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Wednesday, April 23, 2014
Face and Jaw Surgery
Inside upper lip cyst
I had a non-cancerous cyst removed from my upper (left side) of my lip two years ago. Since all of the cyst was not removed properly I had to see an ORAL MAXILLOFACIAL SURGEON to try to repair what they called a neuroma. The doctor tried numerous procedures to correct what I call a `cut nerve". He has cauterized it, snipped it, and had glycerol injections three weeks ago. This has been a nightmare. I have had over 60 needles and 37 doctor visits over this period of time. The 5 surgeries were to repair the cut nerve and nothing has helped. The original pathology reports said non-cancer tan matter. (cyst) The cyst is gone now but, they are trying to repair the nerve damage that was done in a different area than the original cyst (center of my upper lip). The glycerol injections did not help. These injections were very painful for glycerol is very thick and the needle had to be thick also. The Doctor said this will break down the scar tissue. They want to see me in six months for more glycerol shots. I don`t feel I can go through that again. I can see the lumpy nerve damage and a white spot hanging out. I just don`t know who to turn to anymore. I have gone to another oral surgeon/Md and he said they cut a nerve and to let them fix it. Every time they do a procedure I think it will be the end of this, but, it`s always the same. I am constantly using the numbing agent `hurricane` for temporary relief. It feels like a paper cut with a lump, tight and pulling. Do you think this can ever be fixed? Thank you.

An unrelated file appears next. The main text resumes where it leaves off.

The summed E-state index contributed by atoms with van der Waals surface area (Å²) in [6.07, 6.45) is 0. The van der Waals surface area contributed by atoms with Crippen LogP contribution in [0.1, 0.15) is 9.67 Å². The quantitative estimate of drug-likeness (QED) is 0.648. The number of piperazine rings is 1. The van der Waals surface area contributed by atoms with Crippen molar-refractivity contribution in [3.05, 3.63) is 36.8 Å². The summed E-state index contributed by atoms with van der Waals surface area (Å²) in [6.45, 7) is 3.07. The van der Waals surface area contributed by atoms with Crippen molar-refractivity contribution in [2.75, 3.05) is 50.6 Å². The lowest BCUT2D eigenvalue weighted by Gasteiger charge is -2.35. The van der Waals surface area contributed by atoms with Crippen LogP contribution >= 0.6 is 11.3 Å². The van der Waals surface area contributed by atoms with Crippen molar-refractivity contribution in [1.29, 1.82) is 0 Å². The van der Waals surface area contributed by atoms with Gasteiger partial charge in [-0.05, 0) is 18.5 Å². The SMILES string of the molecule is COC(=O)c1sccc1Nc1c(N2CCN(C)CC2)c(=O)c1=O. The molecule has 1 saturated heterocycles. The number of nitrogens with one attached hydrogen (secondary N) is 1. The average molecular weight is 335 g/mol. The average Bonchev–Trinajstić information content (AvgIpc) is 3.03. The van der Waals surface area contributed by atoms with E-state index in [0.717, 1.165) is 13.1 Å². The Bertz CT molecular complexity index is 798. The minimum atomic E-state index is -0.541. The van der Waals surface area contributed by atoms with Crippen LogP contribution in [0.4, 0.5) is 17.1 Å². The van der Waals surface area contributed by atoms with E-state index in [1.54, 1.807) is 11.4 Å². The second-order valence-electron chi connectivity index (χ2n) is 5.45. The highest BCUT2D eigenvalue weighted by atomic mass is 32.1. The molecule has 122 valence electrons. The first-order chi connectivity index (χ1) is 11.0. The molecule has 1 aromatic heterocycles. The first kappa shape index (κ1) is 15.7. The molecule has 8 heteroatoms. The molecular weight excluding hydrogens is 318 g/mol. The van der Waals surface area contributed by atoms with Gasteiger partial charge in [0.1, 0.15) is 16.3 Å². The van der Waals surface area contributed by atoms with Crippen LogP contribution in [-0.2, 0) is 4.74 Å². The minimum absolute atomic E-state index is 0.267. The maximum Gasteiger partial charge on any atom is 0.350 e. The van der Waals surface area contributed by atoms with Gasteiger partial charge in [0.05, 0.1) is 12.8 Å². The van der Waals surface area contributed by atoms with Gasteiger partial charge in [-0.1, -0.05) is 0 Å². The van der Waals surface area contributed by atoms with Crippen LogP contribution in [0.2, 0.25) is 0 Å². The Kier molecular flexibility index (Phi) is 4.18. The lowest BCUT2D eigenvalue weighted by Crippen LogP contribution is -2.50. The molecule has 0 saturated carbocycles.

An incomplete removal of a cyst in the lip do not usually cause neuromas. There are no major nerve fibers present in the mid-upper lip to cause traumatic neuromas. Traumatic neuromas occur at the end of injured nerve fibers as a form of ineffective, unregulated nerve regeneration; it occurs most commonly near a scar, either superficially (skin, subcutaneous fat) or deep.
Local injection of glycerol for neuromas have shown very poor results. Your history suggests more of a neuralgia. The treatment of these depends upon the type of neuralgia. Some of the neuralgias can be treated by topical creams alone. Some are managed by medications and some by surgery. I cannot give a specific answer if this problem can be resolved without examination.
Likith V Reddy, MD, DDS, FACS
College of Medicine
University of Cincinnati